How much is enough when it comes to cyber security?
You know the importance of protecting both your valuable data and your customers’ information. It can seem like a never-ending battle – the more security layers you add, the more secure your systems are...but when does too much become counter-productive? According to many "experts" there is no such thing as enough security. In a world where you can spend an unlimited amount on software and services at what point do additional safety measures become an unnecessary drain on resources or get in the way of customer experience?
Adequate security is largely about managing risk. This should take into account your organization's risk tolerance, budget and ability to implement security controls.
What questions should you ask so you can make an informed decision about how best to protect your company and its stakeholders? Understanding both what you are trying to defend and who you are trying to defend it from is key to a well-balanced cybersecurity strategy.
Why would someone attack your company?
According to Brett Johnson, formerly a member of the FBI's Most Wanted list, there are three primary motivations for cybercrime.
Money is by far the most common motivation. Most small businesses aren't a target for ideologues. There's little status to be gained by attacking a local construction company or accounting firm.
The good news about criminals coming after your money is that it's easier to get them to go somewhere else. Much like the old joke about the camper who takes the time to put on shoes when the bear shows up... you don't have to outrun the bear, you only have to out-secure other companies. Hackers will always choose the easier target. It's a matter of economics. The same ransom with half the work is just good business.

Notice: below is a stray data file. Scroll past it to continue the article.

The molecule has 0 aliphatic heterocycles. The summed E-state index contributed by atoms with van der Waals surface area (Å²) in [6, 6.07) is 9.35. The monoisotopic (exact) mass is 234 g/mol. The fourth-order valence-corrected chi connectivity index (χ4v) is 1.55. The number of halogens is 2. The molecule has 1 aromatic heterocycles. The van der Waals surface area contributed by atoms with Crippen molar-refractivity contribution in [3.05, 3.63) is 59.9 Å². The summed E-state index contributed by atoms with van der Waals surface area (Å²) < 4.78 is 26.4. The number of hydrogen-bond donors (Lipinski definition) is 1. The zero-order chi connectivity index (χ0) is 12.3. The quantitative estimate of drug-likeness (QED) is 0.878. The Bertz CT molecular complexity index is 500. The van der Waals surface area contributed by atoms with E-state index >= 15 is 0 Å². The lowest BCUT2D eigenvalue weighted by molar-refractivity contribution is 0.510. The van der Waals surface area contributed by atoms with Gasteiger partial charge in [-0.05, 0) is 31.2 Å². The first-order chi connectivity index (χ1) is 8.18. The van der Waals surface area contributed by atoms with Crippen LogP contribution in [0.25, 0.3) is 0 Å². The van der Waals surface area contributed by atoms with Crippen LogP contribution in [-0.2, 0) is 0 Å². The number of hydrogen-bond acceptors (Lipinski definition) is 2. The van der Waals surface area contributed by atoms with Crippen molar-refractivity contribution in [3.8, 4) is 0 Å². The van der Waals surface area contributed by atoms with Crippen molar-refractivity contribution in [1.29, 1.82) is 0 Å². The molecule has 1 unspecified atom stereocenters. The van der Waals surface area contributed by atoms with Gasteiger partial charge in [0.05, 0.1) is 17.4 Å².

What is the risk?
Since most cyber attacks are motivated by money, the obvious risks are direct theft of cash (ACH fraud, check fraud, etc) or extortion. Extortion can take the form of ransomware interrupting a business or disclosure of confidential company information.
The risk may be purely financial and determined by hours of downtime. The risk may be reputational depending on your industry and required reporting laws. Google will tell you 60% of businesses don't recover from a cyber attack.
Understanding your risk will help you understand how to reduce or mitigate the risks. Perhaps you could purge data about former clients so a breach would impact less people? Perhaps a policy would stop someone in accounting from changing the account number where funds are sent? Perhaps spare hardware or backups would reduce downtime?
What is the value we must protect?
Productivity, trust, confidentiality, reputation?
For some companies, the biggest threat is an interruption to operations. A manufacturing company doesn't hold a lot of confidential data about its customers but a shutdown in the production line for even a short time can be very expensive. Operational risk is typically less expensive to protect. For medical practices, their reputation and the confidence placed in them by patients have more long-term value. For a busy accounting practice during tax season, confidentiality is key and lost hours are difficult to recover.
What assets must be protected to preserve that value?
Line of business applications and servers can be protected with backups and redundant hardware. The reputation and trust of your clients require more effort. Wiping hardware and restoring data is much simpler than informing your customers and clients that their personal information has been made public.
What is the value we must protect?
They think you're a target and have a relatively high likelihood of becoming a victim.
Most insurance companies are asking a lot more questions on applications. That's obvious. It's possible to gain some insight by looking at premiums, loss limits and loss ratios. If an insurance company targets a 15% loss rate and limits occurrences to $100,000 (check your policy!), they need to collect close to $700,000 in premiums for each claim. Cyber Insurance policies are selling for between $5,000 and $15,000 a year. Depending on what you pay for cyber insurance you can calculate how likely the carrier thinks it is you will have a claim. Somewhere between 1 in 44 to 1 in 133.